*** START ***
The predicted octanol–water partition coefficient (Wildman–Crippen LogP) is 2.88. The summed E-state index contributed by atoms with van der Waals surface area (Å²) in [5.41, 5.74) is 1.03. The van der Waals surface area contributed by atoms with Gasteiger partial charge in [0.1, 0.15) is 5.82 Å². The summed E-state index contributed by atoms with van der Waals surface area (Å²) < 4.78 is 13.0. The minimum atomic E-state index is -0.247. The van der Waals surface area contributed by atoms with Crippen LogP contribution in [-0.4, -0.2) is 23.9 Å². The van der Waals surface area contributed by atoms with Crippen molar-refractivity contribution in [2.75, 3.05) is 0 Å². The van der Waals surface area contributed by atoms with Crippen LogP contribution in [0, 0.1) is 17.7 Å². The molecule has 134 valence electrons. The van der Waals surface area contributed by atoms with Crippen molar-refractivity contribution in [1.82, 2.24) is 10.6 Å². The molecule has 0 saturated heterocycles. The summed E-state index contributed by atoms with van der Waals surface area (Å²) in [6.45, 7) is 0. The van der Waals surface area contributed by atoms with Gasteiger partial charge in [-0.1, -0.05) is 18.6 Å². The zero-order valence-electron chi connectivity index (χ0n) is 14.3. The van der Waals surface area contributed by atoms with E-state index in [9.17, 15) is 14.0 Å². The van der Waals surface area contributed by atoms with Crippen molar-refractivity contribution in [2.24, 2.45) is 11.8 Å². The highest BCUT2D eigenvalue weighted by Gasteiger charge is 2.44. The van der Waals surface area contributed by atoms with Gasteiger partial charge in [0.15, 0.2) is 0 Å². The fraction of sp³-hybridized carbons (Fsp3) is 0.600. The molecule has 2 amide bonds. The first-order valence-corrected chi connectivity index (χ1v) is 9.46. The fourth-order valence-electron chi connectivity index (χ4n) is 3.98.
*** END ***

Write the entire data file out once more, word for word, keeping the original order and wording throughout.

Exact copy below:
The predicted octanol–water partition coefficient (Wildman–Crippen LogP) is 2.88. The summed E-state index contributed by atoms with van der Waals surface area (Å²) in [5.41, 5.74) is 1.03. The van der Waals surface area contributed by atoms with Gasteiger partial charge in [0.1, 0.15) is 5.82 Å². The summed E-state index contributed by atoms with van der Waals surface area (Å²) < 4.78 is 13.0. The minimum atomic E-state index is -0.247. The van der Waals surface area contributed by atoms with Crippen LogP contribution in [-0.4, -0.2) is 23.9 Å². The van der Waals surface area contributed by atoms with Crippen molar-refractivity contribution in [2.75, 3.05) is 0 Å². The van der Waals surface area contributed by atoms with Crippen LogP contribution in [0, 0.1) is 17.7 Å². The molecule has 134 valence electrons. The van der Waals surface area contributed by atoms with Crippen molar-refractivity contribution in [1.82, 2.24) is 10.6 Å². The molecule has 0 saturated heterocycles. The summed E-state index contributed by atoms with van der Waals surface area (Å²) in [6.45, 7) is 0. The van der Waals surface area contributed by atoms with Gasteiger partial charge in [-0.1, -0.05) is 18.6 Å². The zero-order valence-electron chi connectivity index (χ0n) is 14.3. The van der Waals surface area contributed by atoms with E-state index in [9.17, 15) is 14.0 Å². The van der Waals surface area contributed by atoms with Crippen molar-refractivity contribution in [2.24, 2.45) is 11.8 Å². The highest BCUT2D eigenvalue weighted by Gasteiger charge is 2.44. The van der Waals surface area contributed by atoms with Gasteiger partial charge in [0.15, 0.2) is 0 Å². The fraction of sp³-hybridized carbons (Fsp3) is 0.600. The molecule has 2 amide bonds. The first-order valence-corrected chi connectivity index (χ1v) is 9.46. The fourth-order valence-electron chi connectivity index (χ4n) is 3.98.